Kumiko S. McKee - Koto

Gallery > Koto


Minori
Oil Painting on Masonite
80 x 46 inches
2006

Genji's Daughter
Oil Painting on Masonite
28 x 48 inches
2017

Princess Asagao
Oil Painting on Masonite
28 x 48 inches
2002

Akashi Lady
Oil Painting on Masonite
28 x 48 inches
2002

Flue & Phoenix
Oil Painting on Masonite
31 x 54 inches
2002

Fujitsubo
Oil Painting on Masonite
28 x 48 inches
1999

Waka Murasaki
Oil Painting on Masonite
28 x 48 inches
1999

Lady Oborozukiyo
Oil Painting on Masonite
28 x 48 inches
1999


Japanese Women
Oil Painting on Masonite
112 x 48 inches
2000

Innocent
Oil Painting on Masonite
28 x 48 inches
2000

Jealousy
Oil Painting on Masonite
28 x 48 inches
2000

Anxiety
Oil Painting on Masonite
28 x 48 inches
2000

Enlightenment
Oil Painting on Masonite
28 x 48 inches
2000

Noh Masks (Diptych)
Oil Painting
20 each x 40 inches
2000-2001

Noh Masks
Envy

Oil painting on masonite (Diptych)
20 x 48 inches
2000

Noh Masks
Jealousy

Oil painting on masonite (Diptych)
20 x 48 inches
2001


Maiko
Oil painting on masonite
28 x 48 inches
1997

Statement

Since moving to the United States from Japan, I have been more interested in Japanese culture and traditional art than when I was living in Japan. This interest has led to a series of paintings called "Koto" or "Old Capital City", which is based on classical Japanese culture. Japan has changed very rapidly since the Meiji Restoration in 1868. This was a huge turning point in Japanese history and the capital was moved from Kyoto to Tokyo (Kyoto was the capital city from 794 to 1867 AD). Concerning the subjects of my paintings, I am mainly interested in figures, especially female figures. I think females are more emotional than males--they tend to express their feelings abundantly while men tend to hide them. I am particularly interested in faces and hands, which exhibit a variety of expressions. Human emotions and feelings are topics of spiritual territory. They are intangible, genuine; you cannot fake them, and they are limited by words. Those human feelings are mysterious to me and I am trying to express them in my paintings. German expressionists such as Ernst Kirchner or Emil Nolde distorted human figures to express strong feelings, but why should I distort shapes or lose the beauty to express feelings. In my art, I am experimenting how much I can express human feelings using realistic elements and my goal is to express strong emotions while maintaining beauty.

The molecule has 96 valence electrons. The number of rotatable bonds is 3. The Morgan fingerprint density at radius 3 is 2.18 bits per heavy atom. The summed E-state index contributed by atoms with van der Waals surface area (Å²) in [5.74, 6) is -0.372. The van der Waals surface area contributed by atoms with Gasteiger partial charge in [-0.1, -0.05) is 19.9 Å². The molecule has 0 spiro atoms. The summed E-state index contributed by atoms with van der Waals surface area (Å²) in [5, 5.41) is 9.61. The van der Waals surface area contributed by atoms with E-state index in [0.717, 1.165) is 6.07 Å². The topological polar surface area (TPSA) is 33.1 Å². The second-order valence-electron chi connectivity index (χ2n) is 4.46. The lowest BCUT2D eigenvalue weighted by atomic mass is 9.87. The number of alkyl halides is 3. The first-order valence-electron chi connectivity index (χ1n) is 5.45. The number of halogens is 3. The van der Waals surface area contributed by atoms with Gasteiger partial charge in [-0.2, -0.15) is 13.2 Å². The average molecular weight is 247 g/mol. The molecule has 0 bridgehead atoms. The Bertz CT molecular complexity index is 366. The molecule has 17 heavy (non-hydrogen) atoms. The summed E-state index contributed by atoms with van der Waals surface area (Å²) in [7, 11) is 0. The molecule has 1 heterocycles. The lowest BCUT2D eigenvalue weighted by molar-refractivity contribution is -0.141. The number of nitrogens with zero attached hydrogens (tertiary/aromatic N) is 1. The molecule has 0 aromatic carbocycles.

Maiko is the oldest painting in this body of work, and this was the origin of the Japanese series. In this piece, I experimented creating unrealistic space combining two and three-dimensional images. In the image, the faces and hands are rendered volumetrically in three-dimensions using flesh tones while the background and kimono (Japanese traditional dress) is flat with varying patterns. The flatness at the background is contrasting with the three-dimensional figure of the main character and it characterizes paintings as my style. This idea was influenced by Gustav Klimt. The three paintings from the The Tale of Genji series, Fujitsubo Consort, Waka Murasaki, and Lady of Oborozukiyo, came just after this piece.

The Tale of Genji is a story based on the Court life in the Heian period (794 –1185 AD) in Japan and was written by Murasaki-Shikibu in the 11th century. It is considered to be the oldest novel in the world. In the story, Genji, who is the main character, is the son of the Emperor and he is very popular with women. Therefore, he had many concubines and mistresses beside his wife. However, I am interested in those ladies who are involved in Genji's life as the subjects for my paintings. In the Imperial court of the Heian period, each concubine, mistress, or wife was called by a nickname associate with her. Fujitsubo, Murasaki, and Oborozukiyo were the nicknames of the concubine or mistresses of the Emperor's son, Genji. I used symbolic elements to represent each of the figures in the images. For example, the flower wisteria symbolizes Fujitsubo Consort (the Japanese word Fuji means wisteria), cherry blossoms and purple symbolizes Lady Murasaki (the Japanese word Murasaki means lavender), and a hazy moon symbolizes Lady Oborozukiyo (the Japanese word Oborozukiyo means a night with a hazy moon). These elements show who they are in the story.